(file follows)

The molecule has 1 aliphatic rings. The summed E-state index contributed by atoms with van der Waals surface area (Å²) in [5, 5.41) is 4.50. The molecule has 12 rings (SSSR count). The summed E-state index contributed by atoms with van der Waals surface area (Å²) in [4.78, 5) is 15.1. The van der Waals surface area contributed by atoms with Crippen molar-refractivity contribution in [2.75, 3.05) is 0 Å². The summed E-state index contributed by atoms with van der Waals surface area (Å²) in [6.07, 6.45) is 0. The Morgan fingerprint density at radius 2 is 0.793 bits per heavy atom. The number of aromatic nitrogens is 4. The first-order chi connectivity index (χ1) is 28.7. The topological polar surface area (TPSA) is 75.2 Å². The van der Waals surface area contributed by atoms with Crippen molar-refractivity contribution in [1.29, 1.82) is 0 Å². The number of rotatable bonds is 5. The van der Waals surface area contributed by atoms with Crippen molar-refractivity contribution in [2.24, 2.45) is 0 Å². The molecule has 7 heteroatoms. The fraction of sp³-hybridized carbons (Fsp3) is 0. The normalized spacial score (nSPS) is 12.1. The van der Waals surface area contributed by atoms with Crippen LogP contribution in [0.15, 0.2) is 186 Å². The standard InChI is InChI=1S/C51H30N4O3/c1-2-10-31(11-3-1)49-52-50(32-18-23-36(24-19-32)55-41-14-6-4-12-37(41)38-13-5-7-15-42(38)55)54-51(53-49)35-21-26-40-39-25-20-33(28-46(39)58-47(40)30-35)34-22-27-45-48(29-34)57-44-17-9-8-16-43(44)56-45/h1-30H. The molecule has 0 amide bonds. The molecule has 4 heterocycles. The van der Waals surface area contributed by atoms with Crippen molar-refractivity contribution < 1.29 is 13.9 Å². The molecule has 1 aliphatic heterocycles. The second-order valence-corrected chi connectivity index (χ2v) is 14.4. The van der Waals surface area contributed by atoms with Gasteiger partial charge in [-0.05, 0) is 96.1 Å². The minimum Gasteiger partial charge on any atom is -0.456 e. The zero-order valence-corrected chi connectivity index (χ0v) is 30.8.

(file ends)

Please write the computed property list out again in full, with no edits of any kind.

The molecule has 1 aliphatic rings. The summed E-state index contributed by atoms with van der Waals surface area (Å²) in [5, 5.41) is 4.50. The molecule has 12 rings (SSSR count). The summed E-state index contributed by atoms with van der Waals surface area (Å²) in [4.78, 5) is 15.1. The van der Waals surface area contributed by atoms with Crippen molar-refractivity contribution in [2.75, 3.05) is 0 Å². The summed E-state index contributed by atoms with van der Waals surface area (Å²) in [6.07, 6.45) is 0. The Morgan fingerprint density at radius 2 is 0.793 bits per heavy atom. The number of aromatic nitrogens is 4. The first-order chi connectivity index (χ1) is 28.7. The topological polar surface area (TPSA) is 75.2 Å². The van der Waals surface area contributed by atoms with Crippen molar-refractivity contribution in [1.29, 1.82) is 0 Å². The number of rotatable bonds is 5. The van der Waals surface area contributed by atoms with Crippen molar-refractivity contribution in [2.24, 2.45) is 0 Å². The molecule has 7 heteroatoms. The fraction of sp³-hybridized carbons (Fsp3) is 0. The normalized spacial score (nSPS) is 12.1. The van der Waals surface area contributed by atoms with Crippen LogP contribution in [0.15, 0.2) is 186 Å². The standard InChI is InChI=1S/C51H30N4O3/c1-2-10-31(11-3-1)49-52-50(32-18-23-36(24-19-32)55-41-14-6-4-12-37(41)38-13-5-7-15-42(38)55)54-51(53-49)35-21-26-40-39-25-20-33(28-46(39)58-47(40)30-35)34-22-27-45-48(29-34)57-44-17-9-8-16-43(44)56-45/h1-30H. The molecule has 0 amide bonds. The molecule has 4 heterocycles. The van der Waals surface area contributed by atoms with Crippen molar-refractivity contribution < 1.29 is 13.9 Å². The molecule has 1 aliphatic heterocycles. The second-order valence-corrected chi connectivity index (χ2v) is 14.4. The van der Waals surface area contributed by atoms with Gasteiger partial charge in [-0.05, 0) is 96.1 Å². The minimum Gasteiger partial charge on any atom is -0.456 e. The zero-order valence-corrected chi connectivity index (χ0v) is 30.8.